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The beneficiary of a life insurance policy may not even be aware that they were named in a policy. The owner of the policy has the right to choose whoever they want as the beneficiary, but what happens if the beneficiary does not want the insurance payout? Does he or she have the right to decline?
A beneficiary is a person named to receive the death benefits of a policy. These benefits can help the person, whether a spouse, parent, or sibling, pay for critical financial needs, including funeral expenses, outstanding bills, mortgage payments, and support for the spouse and children. You have the right to name one, two, or more beneficiaries on the life insurance policy you buy, with the percentage of the death benefit paid to the people you list in the policy. Should one beneficiary decline, the remainder of the death benefit will be paid to the other beneficiaries.
You have the right to waive your claim to death benefits if you so desire. If you do so, the life insurance company addresses this issue by paying the other beneficiaries your portion of the death benefit. Life insurance policies list your chosen beneficiaries and a contingent beneficiary – the person selected to receive the death benefit if the primary beneficiary is no longer living.
If you decline to accept a death benefit in this situation, the death benefit is paid to the contingent beneficiary. To make this arrangement, you will be required to contact the insurance company directly and make them aware that you do not want the death benefit. You will need to fill out a form. If you have concerns about taxation, it is essential to know that life insurance payouts are not taxable.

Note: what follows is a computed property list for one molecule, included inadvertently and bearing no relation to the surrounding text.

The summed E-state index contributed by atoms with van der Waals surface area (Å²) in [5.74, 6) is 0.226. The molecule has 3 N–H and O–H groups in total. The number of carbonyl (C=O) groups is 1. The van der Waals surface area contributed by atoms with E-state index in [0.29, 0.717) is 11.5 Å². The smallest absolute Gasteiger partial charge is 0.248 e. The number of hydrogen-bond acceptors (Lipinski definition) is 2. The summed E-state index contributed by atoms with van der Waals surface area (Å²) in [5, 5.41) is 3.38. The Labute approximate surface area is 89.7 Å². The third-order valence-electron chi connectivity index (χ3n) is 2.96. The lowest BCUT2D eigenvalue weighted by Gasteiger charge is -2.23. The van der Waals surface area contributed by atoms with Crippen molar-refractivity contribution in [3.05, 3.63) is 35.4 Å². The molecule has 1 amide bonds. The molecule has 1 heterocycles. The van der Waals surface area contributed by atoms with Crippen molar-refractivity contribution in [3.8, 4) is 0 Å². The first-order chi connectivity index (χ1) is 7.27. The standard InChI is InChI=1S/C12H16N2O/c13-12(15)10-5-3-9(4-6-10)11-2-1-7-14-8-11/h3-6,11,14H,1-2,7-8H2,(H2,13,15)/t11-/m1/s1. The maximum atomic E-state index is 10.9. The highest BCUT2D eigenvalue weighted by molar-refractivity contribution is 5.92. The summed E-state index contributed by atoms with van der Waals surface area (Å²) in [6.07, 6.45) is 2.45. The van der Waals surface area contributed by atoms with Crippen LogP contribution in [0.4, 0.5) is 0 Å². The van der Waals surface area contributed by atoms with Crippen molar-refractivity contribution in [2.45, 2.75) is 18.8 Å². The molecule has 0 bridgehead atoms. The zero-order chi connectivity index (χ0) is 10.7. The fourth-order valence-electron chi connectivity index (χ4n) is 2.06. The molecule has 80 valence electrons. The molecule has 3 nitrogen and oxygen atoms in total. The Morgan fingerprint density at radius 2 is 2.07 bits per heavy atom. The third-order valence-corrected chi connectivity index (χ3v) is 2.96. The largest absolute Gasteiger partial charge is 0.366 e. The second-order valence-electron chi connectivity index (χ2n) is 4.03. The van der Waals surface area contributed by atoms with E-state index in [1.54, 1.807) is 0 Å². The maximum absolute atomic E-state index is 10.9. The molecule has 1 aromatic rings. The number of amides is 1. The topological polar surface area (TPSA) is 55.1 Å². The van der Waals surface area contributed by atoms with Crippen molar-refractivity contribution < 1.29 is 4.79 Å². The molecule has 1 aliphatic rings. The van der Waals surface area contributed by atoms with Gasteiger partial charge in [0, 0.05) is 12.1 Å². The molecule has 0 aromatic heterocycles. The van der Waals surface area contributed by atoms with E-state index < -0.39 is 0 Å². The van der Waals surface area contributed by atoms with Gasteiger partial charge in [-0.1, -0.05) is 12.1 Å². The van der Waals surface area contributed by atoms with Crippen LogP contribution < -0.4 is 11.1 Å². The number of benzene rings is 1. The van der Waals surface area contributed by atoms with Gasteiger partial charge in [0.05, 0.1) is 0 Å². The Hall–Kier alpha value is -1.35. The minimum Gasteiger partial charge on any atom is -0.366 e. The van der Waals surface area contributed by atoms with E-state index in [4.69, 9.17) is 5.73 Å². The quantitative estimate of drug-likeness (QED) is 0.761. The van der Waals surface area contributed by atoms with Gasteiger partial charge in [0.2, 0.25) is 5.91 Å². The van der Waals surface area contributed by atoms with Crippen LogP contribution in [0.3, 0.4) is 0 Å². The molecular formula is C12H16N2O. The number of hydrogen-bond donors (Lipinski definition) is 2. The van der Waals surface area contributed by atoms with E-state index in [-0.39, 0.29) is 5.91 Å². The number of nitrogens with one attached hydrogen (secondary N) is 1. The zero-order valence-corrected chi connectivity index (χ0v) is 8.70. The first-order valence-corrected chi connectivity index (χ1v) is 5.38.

It is critical that you keep your list of beneficiaries up to date. A review of your life insurance policies should occur yearly to ensure your affairs are in order. You have the right to change your named beneficiaries and may want to do so for various personal reasons. One child may have a high income and is unlikely to need as much as another child. A child may have addiction problems that you fear could be an issue. In these cases, special arrangements can be made with a policy to pay the death benefit to a trust established in a child’s name.
A person may decline their portion of a death benefit, as they have no need for the money and choose to ensure the benefit goes to the contingent beneficiary or other named beneficiary. Whatever the reason, while you have the right to decline, you do not have the right to choose the recipient of your portion of the death benefit. That is determined by the insurance company. Have questions? Contact one of our local agents to assist you; we are familiar with every aspect of life insurance and offer guidance on this subject to the community.Filed Under: Life Insurance | Tagged With: Beneficiaries